A third category of objections to naive realism is motivated by scientific inquiry. To think that red things “really” are red would be absurd, we are told, since science reveals that what “really” exists consists in light waves reflected by objects, detected by the retina whose components (cones and rods) are connected to nerves that transmit electric impulses to the brain, which then produces the sensation of “red.” Besides apparently supporting the sense data theory of perception, scientific investigation purports to reveal that the real properties of things are not what we naturally believe them to be on the basis of perception. Such a view is far from new. René Descartes and John Locke (1632-1704) famously argued that the real properties of things are essentially geometrical primary qualities, whereas the secondary qualities, such as colors, sounds, tastes etc. result from an interaction between our perceptive apparatus, and corpuscles emitted or reflected by things. This fundamental distinction between (real) primary and (only apparent) secondary qualities originates with Galileo Galilei (1564-1642) and is still echoed nowadays by the advocates of a radical version of scientific realism (more on this below), according to which only scientific theories provide cognitive access to external things. This scientific view of the world, however, seems to forget the very obvious and basic fact that all of our scientific knowledge rests on immediate perceptions — such as the coincidence of a needle with a graduation — and that our measuring devices are, at the end of the day, tested for reliability on the soil of our common experience. The scientific realist who denies the existence of the perceived qualities of things pulls the carpet out from under his own feet.

II. Epistemological Perceptual Realism

In order to overcome the objections raised against naïve realism, epistemological perceptual realism must permit the possibility of error. In what follows, we will defend this view. Following a proposal made by the contemporary empiricist philosopher Bas van Fraassen we may distinguish two components in our experience: “(1) what happens to us of which we are aware, and (2) the judgment that we form in response to it.” (2002, p. 134)

Suppose that what happens to me is that I’m seeing a horse. My response, which takes the form of a judgment expressed in a proposition, depends on my personal history, my language and my interests; in a broad sense (not only scientific) my judgment is theory-laden. But what happens to me and what I am aware of depends on external facts. When I formulate a judgment, I state that something exists and that ‘something’ is described in my particular language, of course. If I assert that a horse exists I am epistemically committed to the external existence of a thing with appropriate observable properties, which are determined by what a horse is: I believe in the existence of a horse. I may be mistaken and judge that the thing is a horse when it actually is a donkey.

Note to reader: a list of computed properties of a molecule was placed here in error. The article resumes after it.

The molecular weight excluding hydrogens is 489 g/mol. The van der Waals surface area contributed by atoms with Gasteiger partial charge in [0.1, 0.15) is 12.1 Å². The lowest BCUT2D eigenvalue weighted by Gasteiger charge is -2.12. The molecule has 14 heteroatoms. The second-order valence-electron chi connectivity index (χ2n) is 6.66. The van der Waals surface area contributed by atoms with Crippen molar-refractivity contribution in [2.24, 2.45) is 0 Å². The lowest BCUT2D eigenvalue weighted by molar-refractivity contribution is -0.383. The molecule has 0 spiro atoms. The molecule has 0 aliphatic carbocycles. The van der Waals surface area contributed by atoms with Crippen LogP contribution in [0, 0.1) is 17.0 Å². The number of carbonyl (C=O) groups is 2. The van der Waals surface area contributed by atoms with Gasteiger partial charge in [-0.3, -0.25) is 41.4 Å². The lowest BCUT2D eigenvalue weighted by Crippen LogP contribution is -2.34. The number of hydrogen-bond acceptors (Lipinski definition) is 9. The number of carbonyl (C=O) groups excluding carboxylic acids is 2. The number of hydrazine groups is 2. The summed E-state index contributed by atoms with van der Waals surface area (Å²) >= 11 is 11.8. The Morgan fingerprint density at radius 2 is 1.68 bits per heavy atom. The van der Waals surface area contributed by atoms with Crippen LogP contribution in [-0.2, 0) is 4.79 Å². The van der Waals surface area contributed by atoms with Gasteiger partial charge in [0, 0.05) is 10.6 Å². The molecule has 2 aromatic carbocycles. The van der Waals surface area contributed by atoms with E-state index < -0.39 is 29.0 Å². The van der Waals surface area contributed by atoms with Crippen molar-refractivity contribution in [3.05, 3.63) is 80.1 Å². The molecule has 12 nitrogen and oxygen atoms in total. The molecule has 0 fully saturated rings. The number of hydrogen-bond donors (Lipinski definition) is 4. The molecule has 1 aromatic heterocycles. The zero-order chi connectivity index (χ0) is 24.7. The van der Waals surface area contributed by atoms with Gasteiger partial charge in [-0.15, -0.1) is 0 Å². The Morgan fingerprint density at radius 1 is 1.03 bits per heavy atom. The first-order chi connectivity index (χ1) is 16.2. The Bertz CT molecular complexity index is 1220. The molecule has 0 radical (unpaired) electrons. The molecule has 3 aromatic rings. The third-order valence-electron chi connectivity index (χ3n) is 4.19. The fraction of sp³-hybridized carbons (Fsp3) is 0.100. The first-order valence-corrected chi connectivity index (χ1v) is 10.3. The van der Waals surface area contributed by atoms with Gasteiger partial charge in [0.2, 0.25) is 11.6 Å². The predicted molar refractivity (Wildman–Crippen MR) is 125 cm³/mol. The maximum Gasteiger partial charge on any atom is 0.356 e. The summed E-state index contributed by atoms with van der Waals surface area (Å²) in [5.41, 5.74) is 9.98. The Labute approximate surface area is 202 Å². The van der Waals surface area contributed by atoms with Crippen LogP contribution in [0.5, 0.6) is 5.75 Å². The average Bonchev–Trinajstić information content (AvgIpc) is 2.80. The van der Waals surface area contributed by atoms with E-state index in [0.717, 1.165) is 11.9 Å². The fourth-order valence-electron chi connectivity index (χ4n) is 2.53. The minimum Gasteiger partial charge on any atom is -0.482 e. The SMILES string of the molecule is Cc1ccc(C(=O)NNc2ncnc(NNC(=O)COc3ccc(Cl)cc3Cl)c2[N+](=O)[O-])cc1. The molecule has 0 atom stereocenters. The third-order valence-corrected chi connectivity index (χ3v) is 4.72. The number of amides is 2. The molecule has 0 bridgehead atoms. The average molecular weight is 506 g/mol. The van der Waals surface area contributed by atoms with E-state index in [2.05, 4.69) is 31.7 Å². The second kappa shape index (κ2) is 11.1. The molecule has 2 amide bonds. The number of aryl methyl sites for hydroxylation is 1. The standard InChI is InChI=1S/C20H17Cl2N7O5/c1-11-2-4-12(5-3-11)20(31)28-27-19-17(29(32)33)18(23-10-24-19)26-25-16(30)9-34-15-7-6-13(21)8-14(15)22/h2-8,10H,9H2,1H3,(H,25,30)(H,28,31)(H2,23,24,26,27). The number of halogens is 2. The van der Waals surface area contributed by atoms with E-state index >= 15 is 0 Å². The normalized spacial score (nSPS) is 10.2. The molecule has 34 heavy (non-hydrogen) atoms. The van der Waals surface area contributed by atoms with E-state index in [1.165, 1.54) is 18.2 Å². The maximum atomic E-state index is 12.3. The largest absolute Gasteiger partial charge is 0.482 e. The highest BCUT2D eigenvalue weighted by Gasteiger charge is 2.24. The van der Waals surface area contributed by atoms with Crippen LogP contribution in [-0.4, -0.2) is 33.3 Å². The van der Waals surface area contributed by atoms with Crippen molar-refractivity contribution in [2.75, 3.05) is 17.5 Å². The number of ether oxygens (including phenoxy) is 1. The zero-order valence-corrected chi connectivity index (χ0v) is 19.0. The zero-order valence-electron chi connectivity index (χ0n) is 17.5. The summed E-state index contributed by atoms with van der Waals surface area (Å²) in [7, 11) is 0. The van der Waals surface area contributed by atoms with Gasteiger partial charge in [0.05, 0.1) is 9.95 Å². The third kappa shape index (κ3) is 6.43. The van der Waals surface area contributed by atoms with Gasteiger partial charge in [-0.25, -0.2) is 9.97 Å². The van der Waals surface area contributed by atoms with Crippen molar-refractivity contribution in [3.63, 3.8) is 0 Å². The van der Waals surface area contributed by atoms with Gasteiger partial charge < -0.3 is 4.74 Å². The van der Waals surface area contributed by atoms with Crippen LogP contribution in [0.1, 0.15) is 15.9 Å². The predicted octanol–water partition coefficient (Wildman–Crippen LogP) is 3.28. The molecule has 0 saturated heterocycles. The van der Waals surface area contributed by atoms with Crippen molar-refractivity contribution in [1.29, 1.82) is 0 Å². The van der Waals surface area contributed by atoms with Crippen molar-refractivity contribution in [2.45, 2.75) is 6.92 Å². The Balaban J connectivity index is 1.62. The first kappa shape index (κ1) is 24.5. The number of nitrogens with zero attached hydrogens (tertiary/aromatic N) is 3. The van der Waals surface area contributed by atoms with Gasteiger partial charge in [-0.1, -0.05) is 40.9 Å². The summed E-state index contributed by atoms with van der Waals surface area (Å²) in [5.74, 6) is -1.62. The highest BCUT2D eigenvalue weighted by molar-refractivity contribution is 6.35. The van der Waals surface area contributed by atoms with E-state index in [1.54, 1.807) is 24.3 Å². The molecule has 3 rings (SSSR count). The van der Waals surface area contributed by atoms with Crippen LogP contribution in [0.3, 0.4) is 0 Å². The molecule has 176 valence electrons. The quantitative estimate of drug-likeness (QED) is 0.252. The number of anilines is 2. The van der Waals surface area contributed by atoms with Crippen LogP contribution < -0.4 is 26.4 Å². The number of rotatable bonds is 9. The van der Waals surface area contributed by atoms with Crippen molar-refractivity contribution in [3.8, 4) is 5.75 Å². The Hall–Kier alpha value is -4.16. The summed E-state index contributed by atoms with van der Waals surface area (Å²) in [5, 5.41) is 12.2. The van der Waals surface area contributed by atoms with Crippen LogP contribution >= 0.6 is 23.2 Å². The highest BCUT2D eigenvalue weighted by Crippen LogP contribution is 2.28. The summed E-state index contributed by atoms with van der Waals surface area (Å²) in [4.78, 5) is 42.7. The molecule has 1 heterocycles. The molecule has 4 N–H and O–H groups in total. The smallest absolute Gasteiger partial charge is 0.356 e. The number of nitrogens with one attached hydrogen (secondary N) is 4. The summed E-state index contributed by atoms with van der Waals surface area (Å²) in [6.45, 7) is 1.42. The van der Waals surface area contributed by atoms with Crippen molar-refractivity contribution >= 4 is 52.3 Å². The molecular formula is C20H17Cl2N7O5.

It does not follow from these considerations that the truth (or falsehood) of a proposition expressing a judgment is relative or context-dependent. When I see a horse, I may be interested in some of its features (for example, if I intend to ride it) and describe the horse accordingly. Yet, given the meanings of the words I use, my judgment is either right or wrong. Typically, judgments show their truth or falsehood in our expectations, which can be met or not met. That the expectations we entertain on the basis of our judgments are not always met is a cogent reason to maintain that external things exist. This fact leads us to prefer a correspondence view of truth, which is to be distinguished from a correspondence theory of truth, since the latter aims at explicating the nature of such a correspondence (e.g. the “picture theory of meaning” defended by Ludwig Wittgenstein (1889-1951) in his 1921 Tractatus). Although the judgment I form in response to a perceptual situation is context-dependent and theory-laden, its truth (or falsehood) is not.

In the second place, a defense of perceptual realism must include some indication as to how the risk of error can be minimized and, consequently, how some robustness with respect to possible revision can be achieved. Why are we so confident about the existence of pineapples and books, yet mostly skeptical about centaurs and dragons? Well, we have seen pineapples and books. Perceptual presence and our actual acquaintance with things constitutes the basis for all of our rational beliefs. In this regard, empiricists are right. Accordingly, a first criterion for belief in the existence of things is the criterion of presence, which must be enlarged to include possible presence as well: for something to be legitimately asserted as real, it must be sensorially present to me. Perceptual presence gives content or matter to things.